What is website usability and other interesting tweets

Posted by Jacob Creech on February 14th, 2011

The web is full of experts on all sorts of topics (and website usability is no exception), and often it’s hard to discern who really knows what they are talking about, and who just read a book on the topic and fancies themselves an expert. Of course, I don’t want to judge too harshly, because the way I see it we are all learning the whole time, but some times I come across sites that really make me wonder just what people are thinking and how expert they could possibly be.

That said most of the sites I stumble across are really very well done, and I am constantly impressed with both the quality and quantity of information available on the internet, especially considering how much of this information you can get for free, or in exchange for your email address.

Today we have a large selection of great information, but I’m going to start with a site I was sent that while espousing the virtues of website usability manages to do quite the oposite:

What is website usability? Not this: http://imgur.com/BGas3 (image) #website #usability #UX #webdesign #fail

All I can say about this site is really? Really?

Interesting Post: Designing a Reason to Come Back: http://ow.ly/3UeVr #webdesign #UX #UCD

Anyone with kids will get this immediately – basically describes how using different events can help motivate people to return to your site (or game)

Website Usability Lessons from Chuck Norris http://ow.ly/3UaG4 #usability #UX #webdesign

Funny, well written post. Who doesn’t love Chuck Norris?

Should Developers also be UX Professionals and Graphics Designers? http://ow.ly/3S0Fn #UX #webdesign #usability

Thoughts? I’m sure I know a few people who can design and develop, but this post does make an interesting point

Interesting Look at User Personas: The Cheapest Way To Make More Money With Your Site http://ow.ly/3SKFO #Usability #UX

User personas are a useful tool to help examine your site, and make sure it works for who you’d like it to work for – this post might help motivate you towards that end

@TheOatmeal hits the nail on the head again: What I want from a restaurant website. http://bit.ly/gD5WBF #Usability #UX via @phostercreative

And a funny one to finish off with. The Oatmeal is a great comic, and once again this post sums up poor design very succinctly. Check it out

That’s all for this week, if you’ve got any great post, resources or information you’d like to share, let us know and we’ll be sure to add it next time round.

Happy testing everyone.


Website usability testing and the design process

Posted by Jacob Creech on February 10th, 2011

I often get questions from people who are interested in the idea of website usability testing, but unsure of how they can involve testing in their design process. Based on our own experience, I can safely say that whatever stage you are in the process, even if your site has been live for years, it’s never a bad time to start website usability testing.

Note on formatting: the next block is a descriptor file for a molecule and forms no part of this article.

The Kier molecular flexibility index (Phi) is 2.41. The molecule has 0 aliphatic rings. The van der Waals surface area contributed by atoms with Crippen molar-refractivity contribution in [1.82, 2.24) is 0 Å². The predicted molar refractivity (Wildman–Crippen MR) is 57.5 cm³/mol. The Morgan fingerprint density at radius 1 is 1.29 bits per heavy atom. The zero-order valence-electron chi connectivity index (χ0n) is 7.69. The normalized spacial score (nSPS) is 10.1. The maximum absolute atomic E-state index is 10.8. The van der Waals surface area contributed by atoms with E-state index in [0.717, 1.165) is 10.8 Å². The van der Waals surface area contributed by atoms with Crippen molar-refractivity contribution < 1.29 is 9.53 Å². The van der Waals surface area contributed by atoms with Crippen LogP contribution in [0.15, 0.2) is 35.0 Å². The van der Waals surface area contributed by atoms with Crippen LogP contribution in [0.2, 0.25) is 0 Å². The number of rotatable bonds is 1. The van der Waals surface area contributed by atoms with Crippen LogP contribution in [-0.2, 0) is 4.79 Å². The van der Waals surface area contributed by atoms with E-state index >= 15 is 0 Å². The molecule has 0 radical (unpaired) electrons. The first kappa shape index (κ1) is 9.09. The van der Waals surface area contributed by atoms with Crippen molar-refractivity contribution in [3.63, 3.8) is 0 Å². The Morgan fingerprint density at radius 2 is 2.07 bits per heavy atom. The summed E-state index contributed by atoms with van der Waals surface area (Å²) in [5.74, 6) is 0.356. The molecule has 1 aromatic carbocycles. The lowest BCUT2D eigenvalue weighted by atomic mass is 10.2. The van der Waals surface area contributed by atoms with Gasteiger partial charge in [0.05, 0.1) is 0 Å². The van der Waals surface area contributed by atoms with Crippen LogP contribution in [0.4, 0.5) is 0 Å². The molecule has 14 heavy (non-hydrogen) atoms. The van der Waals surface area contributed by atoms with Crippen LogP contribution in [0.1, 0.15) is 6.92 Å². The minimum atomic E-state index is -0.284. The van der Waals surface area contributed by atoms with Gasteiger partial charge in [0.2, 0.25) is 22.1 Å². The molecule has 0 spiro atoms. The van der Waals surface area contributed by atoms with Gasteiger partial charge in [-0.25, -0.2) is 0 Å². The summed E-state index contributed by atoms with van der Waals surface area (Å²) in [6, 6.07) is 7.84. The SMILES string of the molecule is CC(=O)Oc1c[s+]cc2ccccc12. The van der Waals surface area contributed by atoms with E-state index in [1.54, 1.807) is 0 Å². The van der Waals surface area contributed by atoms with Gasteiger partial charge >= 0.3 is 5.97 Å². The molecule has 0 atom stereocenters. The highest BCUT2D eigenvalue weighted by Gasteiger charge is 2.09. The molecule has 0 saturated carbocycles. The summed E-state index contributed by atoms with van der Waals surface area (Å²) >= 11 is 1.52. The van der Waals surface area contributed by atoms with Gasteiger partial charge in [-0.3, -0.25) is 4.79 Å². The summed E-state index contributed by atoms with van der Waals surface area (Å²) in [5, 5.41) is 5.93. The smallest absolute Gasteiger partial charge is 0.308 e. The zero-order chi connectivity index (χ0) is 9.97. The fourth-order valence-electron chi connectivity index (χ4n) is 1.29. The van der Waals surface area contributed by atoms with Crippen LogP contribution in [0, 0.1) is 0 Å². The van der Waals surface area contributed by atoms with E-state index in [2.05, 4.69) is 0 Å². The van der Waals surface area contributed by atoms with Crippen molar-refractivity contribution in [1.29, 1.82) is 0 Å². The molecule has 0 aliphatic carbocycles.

When you are first thinking of your designs and come up with sketches of your ideas, you can upload them to IntuitionHQ and see how your idea is going to work out. You can put questions as part of your tests, and coming soon we’re even adding the ability to get comments from your users at the end of your tests.

A Simple WireframeFrom Flickr user Rob Enslin

If you’ve got wireframes or prototypes you can test those as well. You can keep tweaking and optimising your designs to ensure it’s as usable as can be.

Even with the finished design you can keep testing to ensure everything is working as you and your users expect. You can keep making small changes, or just getting proof that is working well.

If you’d like to read more on this topic I’ve written a more in depth post at Spyre Studios so head on over and check it out. Any questions let us know in the comments.

The key thing to take away from this all is that it doesn’t matter where you are in the process, you can still get started with testing your sites. Testing will add value for you, and at the very least provide confirmation that your site is working well. If there are any problems or issues, it will help you to realise and rectify these. Whatever the result, it’s still good information for you to know and understand.

Remember, testing with IntuitionHQ costs just $9 a test, so why not get started testing your own sites today? Happy testing everyone.


The benefits of wireframing and other interesting tweets

Posted by Jacob Creech on February 4th, 2011

There have been a number of interesting discussions going on in our twitter feed (@intuitionHQ) this week. We’ve found a lot of interesting resources, and now we are happy to share them with you – there are post ranging from the benefits of wireframing to the ROI of user experience. Check them out below.: